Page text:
Does a four-day delay in notarization by the mediator/notary of a separation agreement  executed by the parties in a Zoom session with the mediator render the agreement invalid? In his June 29, 2021 decision in Ryerson v. Ryerson, Warren County Acting Supreme Court Justice Richard B. Meyer held it did not.

The parties used William J. McCoskery as mediator to assist them in resolving various matters attendant to their divorce. They met once in person with the mediator, during which he advised both parties to consult with an attorney. Based upon his discussions with the parties, the mediator prepared a 15-page separation agreement and emailed it to both parties for their review. The husband claimed not to have read the complete document.

The Governor declared the Covid state of emergency on March 7, 2020. Notarization using audio-video technology was authorized by Executive Order No. 202.7. That Order provides:

Any notarial act that is required under New York State law is authorized to be performed utilizing audio-video technology provided that the following conditions are met:

    • The person seeking the Notary’s services, if not personally known to the Notary, must present valid photo ID to the Notary during the video conference, not merely transmit it prior to or after;
    • The video conference must allow for direct interaction between the person and the Notary (e.g. no pre-recorded videos of the person signing);
    • The person must affirmatively represent that he or she is physically situated in the State of New York;
    • The person must transmit by fax or electronic means a legible copy of the signed document directly to the Notary on the same date it was signed;
    • The Notary may notarize the transmitted copy of the document and transmit the same back to the person; and
    • The Notary may repeat the notarization of the original signed document as of the date of execution provided the Notary receives such original signed document together with the electronically notarized copy within thirty days after the date of execution.


Continue Reading Delayed Notarization by Mediator Does Not Invalidate Separation Agreement Signed Over Zoom

The alleged failure of the mediator and the husband’s counsel to advise the husband that a court need not apply the C.S.S.A. formula to the husband’s entire agreed-upon income of $1,200,000.00 per year income is not a basis to set aside a divorce settlement agreement, or its $29,500.00 per month child support obligation. So held Westchester County Supreme Court Justice Lawrence H. Ecker in his January 16, 2014 opinion in A.B. v. Y.B.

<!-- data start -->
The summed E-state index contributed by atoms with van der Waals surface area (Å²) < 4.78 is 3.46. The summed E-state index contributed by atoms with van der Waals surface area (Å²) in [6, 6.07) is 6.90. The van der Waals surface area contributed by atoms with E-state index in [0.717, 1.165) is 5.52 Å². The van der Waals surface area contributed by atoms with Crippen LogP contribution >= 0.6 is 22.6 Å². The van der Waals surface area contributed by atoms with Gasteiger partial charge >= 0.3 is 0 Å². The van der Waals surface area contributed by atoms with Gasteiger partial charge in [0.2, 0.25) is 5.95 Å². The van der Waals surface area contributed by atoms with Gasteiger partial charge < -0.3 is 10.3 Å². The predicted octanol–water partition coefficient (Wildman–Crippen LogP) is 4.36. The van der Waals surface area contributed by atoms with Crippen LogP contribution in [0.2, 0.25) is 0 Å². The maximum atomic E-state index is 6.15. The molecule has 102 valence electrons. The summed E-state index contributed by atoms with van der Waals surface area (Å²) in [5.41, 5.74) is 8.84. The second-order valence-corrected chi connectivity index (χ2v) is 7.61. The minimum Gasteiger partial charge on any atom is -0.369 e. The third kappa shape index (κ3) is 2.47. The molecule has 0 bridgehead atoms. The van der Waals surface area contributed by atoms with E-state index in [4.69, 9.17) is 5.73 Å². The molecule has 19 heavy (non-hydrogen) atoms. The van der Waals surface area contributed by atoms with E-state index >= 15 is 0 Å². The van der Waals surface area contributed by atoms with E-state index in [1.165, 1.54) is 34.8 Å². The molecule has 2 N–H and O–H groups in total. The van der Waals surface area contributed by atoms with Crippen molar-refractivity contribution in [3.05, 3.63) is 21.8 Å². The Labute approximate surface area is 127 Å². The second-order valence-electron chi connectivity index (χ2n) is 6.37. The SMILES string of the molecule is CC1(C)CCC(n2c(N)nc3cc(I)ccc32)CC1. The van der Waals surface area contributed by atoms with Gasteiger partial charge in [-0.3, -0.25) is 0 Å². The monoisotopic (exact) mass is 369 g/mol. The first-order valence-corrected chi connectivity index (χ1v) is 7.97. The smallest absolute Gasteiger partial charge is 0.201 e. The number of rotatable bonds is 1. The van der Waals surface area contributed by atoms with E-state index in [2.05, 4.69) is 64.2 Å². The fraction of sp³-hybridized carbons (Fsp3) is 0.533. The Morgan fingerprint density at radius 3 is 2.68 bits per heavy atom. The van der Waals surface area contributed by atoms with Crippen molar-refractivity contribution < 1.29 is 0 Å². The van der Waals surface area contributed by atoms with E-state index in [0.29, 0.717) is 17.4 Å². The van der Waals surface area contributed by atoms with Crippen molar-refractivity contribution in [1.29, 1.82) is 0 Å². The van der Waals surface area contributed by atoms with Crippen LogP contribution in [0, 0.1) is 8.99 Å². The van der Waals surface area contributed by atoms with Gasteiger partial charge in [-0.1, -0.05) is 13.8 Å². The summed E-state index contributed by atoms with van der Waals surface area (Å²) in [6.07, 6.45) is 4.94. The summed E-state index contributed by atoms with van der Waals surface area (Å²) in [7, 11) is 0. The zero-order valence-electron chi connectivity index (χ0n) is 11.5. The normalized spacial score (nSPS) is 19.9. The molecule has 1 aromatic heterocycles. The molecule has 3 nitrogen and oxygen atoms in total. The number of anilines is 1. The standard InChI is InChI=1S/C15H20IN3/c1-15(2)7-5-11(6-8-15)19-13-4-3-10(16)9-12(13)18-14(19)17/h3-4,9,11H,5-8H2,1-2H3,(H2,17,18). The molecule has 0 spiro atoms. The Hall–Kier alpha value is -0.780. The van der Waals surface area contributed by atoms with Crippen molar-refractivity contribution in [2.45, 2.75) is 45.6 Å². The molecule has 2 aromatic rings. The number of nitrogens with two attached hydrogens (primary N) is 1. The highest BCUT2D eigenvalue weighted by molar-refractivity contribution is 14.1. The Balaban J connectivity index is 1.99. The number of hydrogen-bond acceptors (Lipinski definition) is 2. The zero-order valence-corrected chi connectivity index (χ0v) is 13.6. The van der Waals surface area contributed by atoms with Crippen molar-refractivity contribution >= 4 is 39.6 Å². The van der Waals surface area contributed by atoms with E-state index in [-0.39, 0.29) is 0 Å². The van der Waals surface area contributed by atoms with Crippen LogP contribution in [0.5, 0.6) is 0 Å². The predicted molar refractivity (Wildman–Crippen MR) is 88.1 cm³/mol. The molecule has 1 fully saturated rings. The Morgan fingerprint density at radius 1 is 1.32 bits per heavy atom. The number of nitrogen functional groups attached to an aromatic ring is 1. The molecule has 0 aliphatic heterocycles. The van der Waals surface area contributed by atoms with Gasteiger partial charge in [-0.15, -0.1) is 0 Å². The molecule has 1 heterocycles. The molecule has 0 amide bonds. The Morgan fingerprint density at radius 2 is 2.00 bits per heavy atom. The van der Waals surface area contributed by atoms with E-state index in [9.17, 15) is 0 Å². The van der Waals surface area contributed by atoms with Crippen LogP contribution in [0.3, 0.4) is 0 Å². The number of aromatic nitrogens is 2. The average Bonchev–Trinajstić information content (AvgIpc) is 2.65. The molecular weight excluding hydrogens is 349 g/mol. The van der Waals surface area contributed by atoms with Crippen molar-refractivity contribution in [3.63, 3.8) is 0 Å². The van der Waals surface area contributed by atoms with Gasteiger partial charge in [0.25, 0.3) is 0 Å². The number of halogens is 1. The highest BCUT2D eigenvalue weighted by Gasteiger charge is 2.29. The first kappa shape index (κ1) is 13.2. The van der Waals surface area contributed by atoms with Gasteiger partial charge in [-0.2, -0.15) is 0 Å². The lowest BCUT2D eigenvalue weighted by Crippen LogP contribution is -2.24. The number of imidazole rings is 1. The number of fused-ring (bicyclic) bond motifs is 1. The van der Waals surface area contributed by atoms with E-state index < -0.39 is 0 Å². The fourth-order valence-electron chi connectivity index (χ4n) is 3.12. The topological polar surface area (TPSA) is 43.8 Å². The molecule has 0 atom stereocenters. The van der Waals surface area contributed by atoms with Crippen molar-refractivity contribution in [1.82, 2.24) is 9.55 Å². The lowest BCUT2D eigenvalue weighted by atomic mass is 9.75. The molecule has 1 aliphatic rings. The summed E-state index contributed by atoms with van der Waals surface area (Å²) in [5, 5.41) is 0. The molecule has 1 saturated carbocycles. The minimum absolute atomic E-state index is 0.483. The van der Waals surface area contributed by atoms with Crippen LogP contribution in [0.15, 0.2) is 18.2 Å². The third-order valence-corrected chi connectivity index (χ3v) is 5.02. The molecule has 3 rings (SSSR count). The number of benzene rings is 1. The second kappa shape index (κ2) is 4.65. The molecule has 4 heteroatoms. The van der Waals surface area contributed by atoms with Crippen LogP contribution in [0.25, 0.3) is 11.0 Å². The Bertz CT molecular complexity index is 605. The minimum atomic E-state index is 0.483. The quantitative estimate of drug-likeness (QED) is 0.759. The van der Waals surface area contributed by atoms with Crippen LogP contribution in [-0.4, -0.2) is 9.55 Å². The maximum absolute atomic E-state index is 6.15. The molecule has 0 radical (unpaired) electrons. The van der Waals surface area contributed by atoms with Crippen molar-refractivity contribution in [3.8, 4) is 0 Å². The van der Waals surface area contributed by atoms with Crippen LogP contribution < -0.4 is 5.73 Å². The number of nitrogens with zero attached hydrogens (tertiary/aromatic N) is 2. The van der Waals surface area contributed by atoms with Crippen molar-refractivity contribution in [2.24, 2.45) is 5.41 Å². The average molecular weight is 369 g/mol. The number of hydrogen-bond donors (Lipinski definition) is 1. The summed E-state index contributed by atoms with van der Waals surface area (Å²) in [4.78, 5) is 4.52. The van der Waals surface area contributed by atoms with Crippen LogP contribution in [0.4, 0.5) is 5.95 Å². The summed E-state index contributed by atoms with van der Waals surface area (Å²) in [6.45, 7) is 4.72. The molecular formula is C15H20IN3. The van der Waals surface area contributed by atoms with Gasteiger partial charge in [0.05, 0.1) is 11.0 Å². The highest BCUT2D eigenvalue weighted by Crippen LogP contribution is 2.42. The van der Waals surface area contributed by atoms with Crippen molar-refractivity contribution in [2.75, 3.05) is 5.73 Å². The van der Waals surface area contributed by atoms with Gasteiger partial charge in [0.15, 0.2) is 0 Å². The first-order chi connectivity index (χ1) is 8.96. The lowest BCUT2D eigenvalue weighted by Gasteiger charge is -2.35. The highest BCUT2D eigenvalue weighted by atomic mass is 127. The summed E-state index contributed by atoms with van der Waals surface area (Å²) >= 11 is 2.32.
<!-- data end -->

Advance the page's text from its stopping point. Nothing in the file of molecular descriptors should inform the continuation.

The couple involved separated after 12 years of marriage. Following three years of mediation, the parties entered into an agreement that resolved issues of custody and access to the parties’ three children, maintenance, child support, and equitable distribution. The husband is a 50% equity partner in a brokerage firm. The wife is owner and operator of her own business.

Upholding the agreement, Justice Ecker took pains to quote several of its provisions. One acknowledged that the parties had waived the “compulsory financial disclosure” requirements of the Domestic Relations Law and court rules, and agreed not to exchange Net Worth Statements. Nonetheless, the parties represented to each other that each made a full and complete disclosure of assets, liabilities, income and expenses, and that they relied on the information provided.

The agreement recited the husband’s disclosure, to the best of his knowledge, of his gross personal 2010 income as approximately $156,427.00. The parties agreed to use the 2010 income because their 2011 income was not yet available. The Husband disclosed that in no event was his income from any and all sources more than $156,427.00 in said year.

Nonetheless, for purposes of the agreement, the parties agreed to use an imputed income of$1,200,000 in computing the child support calculation under the Child Support Standards Act.

The parties acknowledged that they reached their agreement with the aid of the mediator, but that the mediator provided no legal representation to either of the parties. Further, although “the mediator may have provided information or opinions concerning the state of the law generally, neither party has relied upon such information or opinions in executing this Agreement.”

The parties further represented that each had ample opportunity to obtain independent legal counsel, and counsel [apparently recommended by the mediator] for each spouse was named.

As to the basic child support obligation, the agreement provided it was agreed that the the husband’s would pay $29,500 per month [$354,000 per year] for 12 years, 5 months, subject to a cost of living increase biennially. The husband was further responsible for 100% of discretionary expenses and add-on expenses, including private school tuition for all three children, private college expenses, camp and summer programs, religion education expenses, Bar and Bat Mitzvah expenses, health insurance and unreimbursed medical expenses.


Continue Reading Claimed Ignorance of C.S.S.A. Treatment of Income Over Cap Not Basis to Set Aside Divorce Settlement Agreement